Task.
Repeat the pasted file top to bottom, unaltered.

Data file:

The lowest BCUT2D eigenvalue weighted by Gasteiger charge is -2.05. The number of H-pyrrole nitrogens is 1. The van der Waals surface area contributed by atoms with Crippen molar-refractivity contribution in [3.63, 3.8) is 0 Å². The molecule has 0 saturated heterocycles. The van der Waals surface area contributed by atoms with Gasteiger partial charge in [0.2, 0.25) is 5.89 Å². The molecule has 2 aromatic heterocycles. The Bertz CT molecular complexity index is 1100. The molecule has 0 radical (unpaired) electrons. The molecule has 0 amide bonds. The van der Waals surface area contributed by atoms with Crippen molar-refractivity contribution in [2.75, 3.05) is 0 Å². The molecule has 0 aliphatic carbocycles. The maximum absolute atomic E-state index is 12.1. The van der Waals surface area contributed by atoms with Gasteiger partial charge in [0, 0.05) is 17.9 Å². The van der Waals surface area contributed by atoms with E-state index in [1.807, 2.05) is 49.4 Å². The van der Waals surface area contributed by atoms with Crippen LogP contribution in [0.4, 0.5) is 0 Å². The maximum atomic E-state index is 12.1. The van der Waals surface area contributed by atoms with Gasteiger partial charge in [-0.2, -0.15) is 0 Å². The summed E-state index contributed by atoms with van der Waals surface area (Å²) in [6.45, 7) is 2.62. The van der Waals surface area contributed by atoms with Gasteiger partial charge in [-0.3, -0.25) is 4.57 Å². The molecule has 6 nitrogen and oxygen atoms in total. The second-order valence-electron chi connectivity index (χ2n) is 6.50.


The lowest BCUT2D eigenvalue weighted by Gasteiger charge is -2.05. The number of H-pyrrole nitrogens is 1. The van der Waals surface area contributed by atoms with Crippen molar-refractivity contribution in [3.63, 3.8) is 0 Å². The molecule has 0 saturated heterocycles. The van der Waals surface area contributed by atoms with Gasteiger partial charge in [0.2, 0.25) is 5.89 Å². The molecule has 2 aromatic heterocycles. The Bertz CT molecular complexity index is 1100. The molecule has 0 radical (unpaired) electrons. The molecule has 0 amide bonds. The van der Waals surface area contributed by atoms with Crippen molar-refractivity contribution in [2.75, 3.05) is 0 Å². The molecule has 0 aliphatic carbocycles. The maximum absolute atomic E-state index is 12.1. The van der Waals surface area contributed by atoms with Gasteiger partial charge in [0, 0.05) is 17.9 Å². The van der Waals surface area contributed by atoms with E-state index in [1.807, 2.05) is 49.4 Å². The van der Waals surface area contributed by atoms with Crippen LogP contribution in [0.4, 0.5) is 0 Å². The maximum atomic E-state index is 12.1. The van der Waals surface area contributed by atoms with Gasteiger partial charge in [-0.2, -0.15) is 0 Å². The summed E-state index contributed by atoms with van der Waals surface area (Å²) in [6.45, 7) is 2.62. The van der Waals surface area contributed by atoms with Gasteiger partial charge in [-0.3, -0.25) is 4.57 Å². The molecule has 6 nitrogen and oxygen atoms in total. The second-order valence-electron chi connectivity index (χ2n) is 6.50.